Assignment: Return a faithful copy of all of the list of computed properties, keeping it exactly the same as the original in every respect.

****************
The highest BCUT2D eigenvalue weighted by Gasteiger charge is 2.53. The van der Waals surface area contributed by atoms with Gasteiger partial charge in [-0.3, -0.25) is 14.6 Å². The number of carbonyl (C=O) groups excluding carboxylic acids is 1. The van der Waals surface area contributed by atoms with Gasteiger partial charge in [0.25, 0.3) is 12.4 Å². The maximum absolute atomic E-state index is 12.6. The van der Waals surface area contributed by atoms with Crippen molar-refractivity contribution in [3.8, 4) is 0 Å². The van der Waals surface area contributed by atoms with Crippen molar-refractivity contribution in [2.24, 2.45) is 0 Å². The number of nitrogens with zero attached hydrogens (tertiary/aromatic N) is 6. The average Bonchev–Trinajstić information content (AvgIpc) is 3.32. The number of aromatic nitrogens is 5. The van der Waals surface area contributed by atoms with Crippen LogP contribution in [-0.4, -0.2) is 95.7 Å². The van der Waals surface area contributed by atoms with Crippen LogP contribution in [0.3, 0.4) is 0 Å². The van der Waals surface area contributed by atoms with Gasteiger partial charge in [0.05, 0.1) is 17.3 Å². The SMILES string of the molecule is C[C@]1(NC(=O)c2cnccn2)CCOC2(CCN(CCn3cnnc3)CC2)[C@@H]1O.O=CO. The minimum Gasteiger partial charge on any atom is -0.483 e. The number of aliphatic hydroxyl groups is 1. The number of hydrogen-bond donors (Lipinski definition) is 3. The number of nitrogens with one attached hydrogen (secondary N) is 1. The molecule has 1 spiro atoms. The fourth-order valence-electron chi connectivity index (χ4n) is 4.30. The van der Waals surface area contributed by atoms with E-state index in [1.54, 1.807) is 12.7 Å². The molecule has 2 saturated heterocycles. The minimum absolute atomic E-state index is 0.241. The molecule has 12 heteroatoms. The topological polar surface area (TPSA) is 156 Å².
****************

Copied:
The highest BCUT2D eigenvalue weighted by Gasteiger charge is 2.53. The van der Waals surface area contributed by atoms with Gasteiger partial charge in [-0.3, -0.25) is 14.6 Å². The number of carbonyl (C=O) groups excluding carboxylic acids is 1. The van der Waals surface area contributed by atoms with Gasteiger partial charge in [0.25, 0.3) is 12.4 Å². The maximum absolute atomic E-state index is 12.6. The van der Waals surface area contributed by atoms with Crippen molar-refractivity contribution in [3.8, 4) is 0 Å². The van der Waals surface area contributed by atoms with Crippen molar-refractivity contribution in [2.24, 2.45) is 0 Å². The number of nitrogens with zero attached hydrogens (tertiary/aromatic N) is 6. The average Bonchev–Trinajstić information content (AvgIpc) is 3.32. The number of aromatic nitrogens is 5. The van der Waals surface area contributed by atoms with Crippen LogP contribution in [-0.4, -0.2) is 95.7 Å². The van der Waals surface area contributed by atoms with Crippen LogP contribution in [0.3, 0.4) is 0 Å². The van der Waals surface area contributed by atoms with Gasteiger partial charge in [0.05, 0.1) is 17.3 Å². The SMILES string of the molecule is C[C@]1(NC(=O)c2cnccn2)CCOC2(CCN(CCn3cnnc3)CC2)[C@@H]1O.O=CO. The minimum Gasteiger partial charge on any atom is -0.483 e. The number of aliphatic hydroxyl groups is 1. The number of hydrogen-bond donors (Lipinski definition) is 3. The number of nitrogens with one attached hydrogen (secondary N) is 1. The molecule has 1 spiro atoms. The fourth-order valence-electron chi connectivity index (χ4n) is 4.30. The van der Waals surface area contributed by atoms with E-state index in [1.54, 1.807) is 12.7 Å². The molecule has 2 saturated heterocycles. The minimum absolute atomic E-state index is 0.241. The molecule has 12 heteroatoms. The topological polar surface area (TPSA) is 156 Å².